Samsung switching source of hydrogen fluoride from Japan to China due to Tokyo’s export curbs
By Tetsuo Sakabe
SEOUL, NNA - South Korea’s Samsung Electronics Co. has been shifting its source of hydrogen fluoride from Japan to China after Tokyo tightened export curbs on the chemical amid a spat with Seoul, which has resulted in economic sanctions between the neighboring countries, industry sources said.
Soulbrain Co., a South Korean firm engaged in manufacturing chemicals for use in semiconductor production, will be supplying refined hydrogen fluoride imported from China in the form of low-purity solution, the sources said. There is also a suggestion that Japanese technologies have been used in enhancing the purity of hydrogen fluoride solution.
The Japanese government on July 4 imposed export controls of three chemicals used in semiconductor production, including hydrogen fluoride which is used in 50-70 processes. Use of low-purity hydrogen fluoride increases the rate of flawed products. Whereas, hydrogen fluoride of extreme purity higher than “five nines,” or 99.999 percent, is required in extremely few processes such as dry edging.
Samsung Electronics is applying on an experimental basis Chinese hydrogen fluoride that has been refined by Soulbrain to the processes where low-purity hydrogen fluoride is compatible. Further examinations will be necessary for its use in mass-production lines, and it is expected to take at least six months to clear this stage, according to the sources.
The sources said that Soulbrain is using technologies of Japan’s Daikin Industries Ltd. in refining hydrogen fluoride solution procured in China. A business report by Soulbrain states that the company has signed a contract with Daikin on use of their patent rights. Spokesmen for Soulbrain and Daikin both refused to go into detail on the patent rights, citing such reasons as confidentiality.(TFT-LCD) manufacturing processes, and ceric ammonium nitrates (CANs) used as materials for manufacturing chrome-etchants. In addition, it provides electrolytes used as raw materials of rechargeable batteries, as well as lithium battery (LB) electrolytes, optical fibers and neodymium (Nd) magnets. On October 10, 2011, the Company changed its name from TECHNO SEMICHEM Co., Ltd to Soulbrain Co.,Ltd.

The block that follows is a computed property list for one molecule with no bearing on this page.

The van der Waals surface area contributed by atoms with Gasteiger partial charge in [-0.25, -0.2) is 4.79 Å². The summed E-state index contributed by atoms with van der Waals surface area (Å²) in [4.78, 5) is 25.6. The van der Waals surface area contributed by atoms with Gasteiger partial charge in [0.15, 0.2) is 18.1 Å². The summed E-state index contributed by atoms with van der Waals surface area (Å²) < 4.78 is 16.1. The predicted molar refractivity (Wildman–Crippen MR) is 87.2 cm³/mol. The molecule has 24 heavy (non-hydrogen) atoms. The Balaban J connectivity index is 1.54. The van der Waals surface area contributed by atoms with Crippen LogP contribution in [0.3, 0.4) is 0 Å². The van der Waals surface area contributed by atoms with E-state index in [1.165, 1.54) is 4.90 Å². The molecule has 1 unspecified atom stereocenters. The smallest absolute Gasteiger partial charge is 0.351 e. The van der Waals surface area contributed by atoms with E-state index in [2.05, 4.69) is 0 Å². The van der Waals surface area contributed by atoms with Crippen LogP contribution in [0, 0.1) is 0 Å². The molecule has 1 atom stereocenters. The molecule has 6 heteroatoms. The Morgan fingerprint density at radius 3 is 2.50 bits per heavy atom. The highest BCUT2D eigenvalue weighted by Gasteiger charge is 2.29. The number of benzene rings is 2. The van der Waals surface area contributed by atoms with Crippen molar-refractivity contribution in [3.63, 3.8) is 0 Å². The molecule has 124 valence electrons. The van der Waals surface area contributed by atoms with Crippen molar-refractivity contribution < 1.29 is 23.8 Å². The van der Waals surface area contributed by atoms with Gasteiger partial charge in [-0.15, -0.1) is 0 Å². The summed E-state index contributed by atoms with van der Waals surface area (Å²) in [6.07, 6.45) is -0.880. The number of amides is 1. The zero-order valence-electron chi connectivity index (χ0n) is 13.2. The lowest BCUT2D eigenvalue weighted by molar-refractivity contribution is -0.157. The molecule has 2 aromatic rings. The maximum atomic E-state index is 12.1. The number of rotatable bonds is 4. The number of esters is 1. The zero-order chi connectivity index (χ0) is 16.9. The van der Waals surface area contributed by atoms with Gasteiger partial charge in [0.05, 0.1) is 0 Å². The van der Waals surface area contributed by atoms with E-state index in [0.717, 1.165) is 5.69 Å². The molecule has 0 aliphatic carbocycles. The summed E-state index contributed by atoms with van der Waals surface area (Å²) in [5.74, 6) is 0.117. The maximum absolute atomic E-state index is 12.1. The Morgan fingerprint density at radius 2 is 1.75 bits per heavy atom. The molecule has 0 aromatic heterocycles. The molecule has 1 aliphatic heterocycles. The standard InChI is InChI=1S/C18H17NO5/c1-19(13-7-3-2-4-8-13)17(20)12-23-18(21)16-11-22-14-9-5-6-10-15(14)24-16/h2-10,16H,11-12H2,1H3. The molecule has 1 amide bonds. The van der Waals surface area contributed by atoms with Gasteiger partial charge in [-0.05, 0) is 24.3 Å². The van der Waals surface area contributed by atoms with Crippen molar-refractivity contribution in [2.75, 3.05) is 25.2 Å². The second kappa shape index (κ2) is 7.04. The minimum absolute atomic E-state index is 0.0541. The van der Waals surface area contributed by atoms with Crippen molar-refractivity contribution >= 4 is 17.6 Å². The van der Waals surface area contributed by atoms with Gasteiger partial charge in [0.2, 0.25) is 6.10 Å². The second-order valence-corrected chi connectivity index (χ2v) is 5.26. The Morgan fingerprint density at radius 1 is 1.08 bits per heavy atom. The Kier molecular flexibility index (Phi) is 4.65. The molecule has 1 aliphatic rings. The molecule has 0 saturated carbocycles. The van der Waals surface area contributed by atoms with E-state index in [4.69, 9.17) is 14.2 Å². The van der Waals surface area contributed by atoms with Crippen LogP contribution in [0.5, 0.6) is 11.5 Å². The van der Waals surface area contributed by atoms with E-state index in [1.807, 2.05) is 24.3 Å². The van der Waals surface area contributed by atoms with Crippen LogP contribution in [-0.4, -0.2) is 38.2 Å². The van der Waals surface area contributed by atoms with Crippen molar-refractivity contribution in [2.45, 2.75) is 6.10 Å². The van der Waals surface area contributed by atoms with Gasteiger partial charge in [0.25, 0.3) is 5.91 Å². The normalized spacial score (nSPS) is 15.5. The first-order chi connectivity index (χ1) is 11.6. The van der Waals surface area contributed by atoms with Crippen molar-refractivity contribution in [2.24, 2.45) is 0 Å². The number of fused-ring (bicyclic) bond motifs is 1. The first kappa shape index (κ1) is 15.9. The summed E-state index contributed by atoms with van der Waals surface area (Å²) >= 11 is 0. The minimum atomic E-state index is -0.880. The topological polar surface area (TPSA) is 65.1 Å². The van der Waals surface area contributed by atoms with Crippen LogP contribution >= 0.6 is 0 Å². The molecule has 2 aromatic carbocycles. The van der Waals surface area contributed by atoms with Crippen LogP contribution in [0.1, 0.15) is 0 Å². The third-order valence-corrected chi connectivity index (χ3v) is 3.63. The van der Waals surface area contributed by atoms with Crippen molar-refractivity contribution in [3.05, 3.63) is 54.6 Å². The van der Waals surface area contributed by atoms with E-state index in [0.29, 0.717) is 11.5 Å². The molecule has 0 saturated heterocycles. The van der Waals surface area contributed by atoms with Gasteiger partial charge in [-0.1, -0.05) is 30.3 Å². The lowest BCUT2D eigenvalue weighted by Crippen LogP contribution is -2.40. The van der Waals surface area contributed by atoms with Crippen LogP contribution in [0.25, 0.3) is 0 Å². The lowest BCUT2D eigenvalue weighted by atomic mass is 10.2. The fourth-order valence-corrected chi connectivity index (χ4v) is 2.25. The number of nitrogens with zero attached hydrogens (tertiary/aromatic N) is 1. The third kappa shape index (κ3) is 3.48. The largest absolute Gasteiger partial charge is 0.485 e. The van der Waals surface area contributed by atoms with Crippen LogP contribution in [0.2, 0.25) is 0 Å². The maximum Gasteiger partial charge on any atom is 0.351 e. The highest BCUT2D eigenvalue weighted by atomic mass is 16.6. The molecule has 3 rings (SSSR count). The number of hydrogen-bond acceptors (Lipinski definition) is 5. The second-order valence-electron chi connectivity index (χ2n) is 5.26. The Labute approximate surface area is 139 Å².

In 1994, Soulbrain set up a joint venture, Fect Co., with Japan’s Stella Chemifa Corp. At its plant in the South Korean city of Gongju, Fect has been mixing hydrogen fluoride solution from Stella Chemifa with additives and supplying the products to Samsung Electronics and another South Korean chipmaker SK Hynix Inc.
Soulbrain started expanding its hydrogen fluoride refining plant in April this year as it plans to expand the supply of China-sourced products. SK Materials Co., a special-gas manufacturing unit of South Korean conglomerate SK Group, has recently started domestic production of high-purity gaseous hydrogen fluoride, an area in which South Korea is known to be lagging.
There are growing expectations in South Korea about domestic production of high-purity hydrogen fluoride. There is, however, a question of cost-effectiveness due to limited demand for the high-purity chemical.
“It is difficult to break the dominance of Japanese companies such as Stella Chemifa and Morita Chemical Industries Ltd. in the high purity product market,” said Lee Duck-hwan, a professor of chemistry and science communication at Sogang University. “It is rational to utilize their products as they are.”
Nonetheless, the diversification of South Korean sources may hurt Japanese companies in the long run.
“As the supply chain between Japan and South Korea has become the subject of political influence, the top management of (South Korean) companies are forced to wean themselves from dependence on Japan from the viewpoint of risk management,” said Ahn Jin-ho, a professor of materials science and technology at Hanyang University.
According to a survey conducted by the Korea Chamber of Commerce and Industry of 500 South Korean companies doing business with Japan, 70 of the respondents said that their trust in their business relationships with Japanese companies has deteriorated due to the tightened Japanese export controls.